Radial Artery

The radial artery in the forearm provides oxygenated blood to the hands and fingers. Healthcare providers access the radial artery to perform cardiac catheterizations, angioplasty and stenting. The radial artery can also be part of coronary artery bypass grafting (CABG).


What is the radial artery?

The radial artery is a blood vessel that supplies blood to the forearm (lower part of the arm) and hand. Arteries carry blood out to the body. This blood is oxygenated (carrying oxygen from your lungs to other body parts).

The radial artery is part of a network of blood vessels that circulate blood to the heart and the rest of the body. Healthcare providers use the radial artery to perform heart tests and procedures.


Cleveland Clinic is a non-profit academic medical center. Advertising on our site helps support our mission. We do not endorse non-Cleveland Clinic products or services. Policy


What is the purpose of the radial artery?

As part of the circulatory system, the radial artery supplies blood from the heart to the forearm. There are many radial artery branches. They supply oxygenated blood to the:

  • Elbow joint.
  • Forearm muscles.
  • Index fingers and thumbs.
  • Radial nerve (controls arm and hand movements and sensations).
  • Wrist (carpal) bones and joints.


Where is the radial artery?

The radial artery runs on the inside of the forearm from the elbow to the thumb. The artery lies just under the surface of the skin. You may be able to see the blue or purple vein inside your wrist where the artery brings blood to the thumb.


What are the radial artery branches?

The radial artery is one branch of the brachial artery, a major blood vessel in the upper arm. At the elbow joint, the brachial artery branches into the radial artery and the ulnar artery.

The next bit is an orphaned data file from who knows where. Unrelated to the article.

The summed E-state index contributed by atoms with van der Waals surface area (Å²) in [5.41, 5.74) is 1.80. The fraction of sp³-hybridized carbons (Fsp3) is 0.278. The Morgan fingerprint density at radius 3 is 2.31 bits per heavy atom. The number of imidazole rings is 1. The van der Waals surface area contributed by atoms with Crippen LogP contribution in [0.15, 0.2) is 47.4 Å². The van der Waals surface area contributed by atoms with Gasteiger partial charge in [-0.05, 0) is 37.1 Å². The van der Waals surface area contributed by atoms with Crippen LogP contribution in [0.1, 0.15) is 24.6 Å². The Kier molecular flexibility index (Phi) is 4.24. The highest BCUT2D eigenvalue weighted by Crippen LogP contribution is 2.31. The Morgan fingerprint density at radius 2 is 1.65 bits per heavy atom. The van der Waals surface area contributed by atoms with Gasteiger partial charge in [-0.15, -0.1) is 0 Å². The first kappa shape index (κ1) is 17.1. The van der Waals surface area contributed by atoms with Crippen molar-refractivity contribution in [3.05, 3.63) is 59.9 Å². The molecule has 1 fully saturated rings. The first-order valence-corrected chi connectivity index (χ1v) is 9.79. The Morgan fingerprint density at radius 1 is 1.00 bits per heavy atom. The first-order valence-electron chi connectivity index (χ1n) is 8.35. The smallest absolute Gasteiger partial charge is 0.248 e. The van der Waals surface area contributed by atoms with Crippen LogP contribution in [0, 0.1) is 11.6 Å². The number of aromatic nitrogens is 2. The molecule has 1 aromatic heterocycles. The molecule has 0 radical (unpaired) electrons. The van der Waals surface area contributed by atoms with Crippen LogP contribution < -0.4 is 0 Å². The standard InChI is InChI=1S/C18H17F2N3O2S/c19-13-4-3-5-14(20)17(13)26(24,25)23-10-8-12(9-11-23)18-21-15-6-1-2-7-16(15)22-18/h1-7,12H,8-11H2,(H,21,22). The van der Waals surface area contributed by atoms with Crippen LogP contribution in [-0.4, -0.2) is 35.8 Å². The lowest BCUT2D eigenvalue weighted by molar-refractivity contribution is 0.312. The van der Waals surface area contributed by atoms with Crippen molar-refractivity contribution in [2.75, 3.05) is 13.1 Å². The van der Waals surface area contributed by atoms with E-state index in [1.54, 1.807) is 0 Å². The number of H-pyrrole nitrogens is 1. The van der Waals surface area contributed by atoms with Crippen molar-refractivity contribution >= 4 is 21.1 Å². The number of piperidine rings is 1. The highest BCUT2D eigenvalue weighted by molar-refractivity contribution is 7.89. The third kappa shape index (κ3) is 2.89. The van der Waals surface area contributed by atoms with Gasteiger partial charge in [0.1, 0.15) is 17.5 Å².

The radial and ulnar arteries run parallel to each other down the forearm into the hand. They supply blood to the forearm, hands and fingers.

Conditions and Disorders

What conditions and disorders affect the radial artery?

The radial artery is a superficial artery, meaning it is nearer the surface. It isn’t prone to plaque buildup that causes narrowed arteries (atherosclerosis) like some major blood vessels.

People who get catheter procedures through the radial artery have a slightly higher risk of blockages (occlusions). Blockages may lead to nerve damage or numbness in the hand and fingers. Less than 3% of the time, a problem with the radial artery leads to carpal tunnel syndrome.


How do healthcare providers use the radial artery?

Healthcare providers often perform heart tests and procedures through the radial artery. These transradial access procedures offer an alternative to access through the femoral artery in the groin.

Transradial access may bleed less and cause less discomfort than femoral access. Recovery after a transradial access procedure is often faster, too.

Providers also use the radial artery to:

  • Check your pulse and heart rate (by placing fingers on the skin above the radial artery and counting heartbeats).
  • Draw blood to test for oxygen and carbon dioxide levels (arterial blood gas).
  • More precisely measure blood pressure (arterial cannulation).
  • Perform kidney dialysis through an arteriovenous (AV) fistula.


How can I protect my radial artery?

These steps can keep the radial artery and the rest of your circulatory system healthy:

Additional Common Questions

When should I talk to a doctor?

You should call your healthcare provider if you experience:

  • Hand or arm numbness after a transradial procedure.
  • Inability to grip and hold onto items.
  • Loss of hand strength or sensation.
  • Unexplained tingling in the hand or forearm.

A note from Cleveland Clinic

The radial artery sends oxygenated blood to the lower arm and hand. Healthcare providers use the radial artery to perform noninvasive (nonsurgical) heart tests and procedures like heart catheterizations. Providers also use the radial artery to perform heart bypass surgery. If needed, the ulnar artery in the forearm can take over for a damaged or missing radial artery.

Medically Reviewed

Last reviewed on 08/23/2021.

Learn more about our editorial process.

Appointments 800.659.7822